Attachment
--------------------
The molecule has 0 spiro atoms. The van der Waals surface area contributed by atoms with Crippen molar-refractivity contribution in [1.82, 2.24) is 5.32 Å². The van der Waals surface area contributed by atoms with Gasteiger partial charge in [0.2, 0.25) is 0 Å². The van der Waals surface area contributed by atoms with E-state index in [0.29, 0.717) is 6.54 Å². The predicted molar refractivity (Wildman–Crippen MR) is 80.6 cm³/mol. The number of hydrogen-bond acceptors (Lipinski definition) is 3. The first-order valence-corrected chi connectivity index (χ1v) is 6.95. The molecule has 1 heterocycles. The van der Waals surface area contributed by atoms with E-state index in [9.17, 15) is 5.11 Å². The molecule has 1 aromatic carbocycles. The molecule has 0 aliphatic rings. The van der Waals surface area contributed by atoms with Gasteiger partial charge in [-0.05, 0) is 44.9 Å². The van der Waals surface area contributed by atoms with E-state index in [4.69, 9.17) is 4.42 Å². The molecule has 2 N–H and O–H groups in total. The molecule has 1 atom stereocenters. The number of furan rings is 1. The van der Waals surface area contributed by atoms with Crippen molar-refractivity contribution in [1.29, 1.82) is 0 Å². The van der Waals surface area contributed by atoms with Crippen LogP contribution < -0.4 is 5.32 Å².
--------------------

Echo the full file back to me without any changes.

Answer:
The molecule has 0 spiro atoms. The van der Waals surface area contributed by atoms with Crippen molar-refractivity contribution in [1.82, 2.24) is 5.32 Å². The van der Waals surface area contributed by atoms with Gasteiger partial charge in [0.2, 0.25) is 0 Å². The van der Waals surface area contributed by atoms with E-state index in [0.29, 0.717) is 6.54 Å². The predicted molar refractivity (Wildman–Crippen MR) is 80.6 cm³/mol. The number of hydrogen-bond acceptors (Lipinski definition) is 3. The first-order valence-corrected chi connectivity index (χ1v) is 6.95. The molecule has 1 heterocycles. The van der Waals surface area contributed by atoms with E-state index in [9.17, 15) is 5.11 Å². The molecule has 1 aromatic carbocycles. The molecule has 0 aliphatic rings. The van der Waals surface area contributed by atoms with Gasteiger partial charge in [-0.05, 0) is 44.9 Å². The van der Waals surface area contributed by atoms with E-state index in [4.69, 9.17) is 4.42 Å². The molecule has 2 N–H and O–H groups in total. The molecule has 1 atom stereocenters. The number of furan rings is 1. The van der Waals surface area contributed by atoms with Crippen molar-refractivity contribution in [1.29, 1.82) is 0 Å². The van der Waals surface area contributed by atoms with Crippen LogP contribution < -0.4 is 5.32 Å².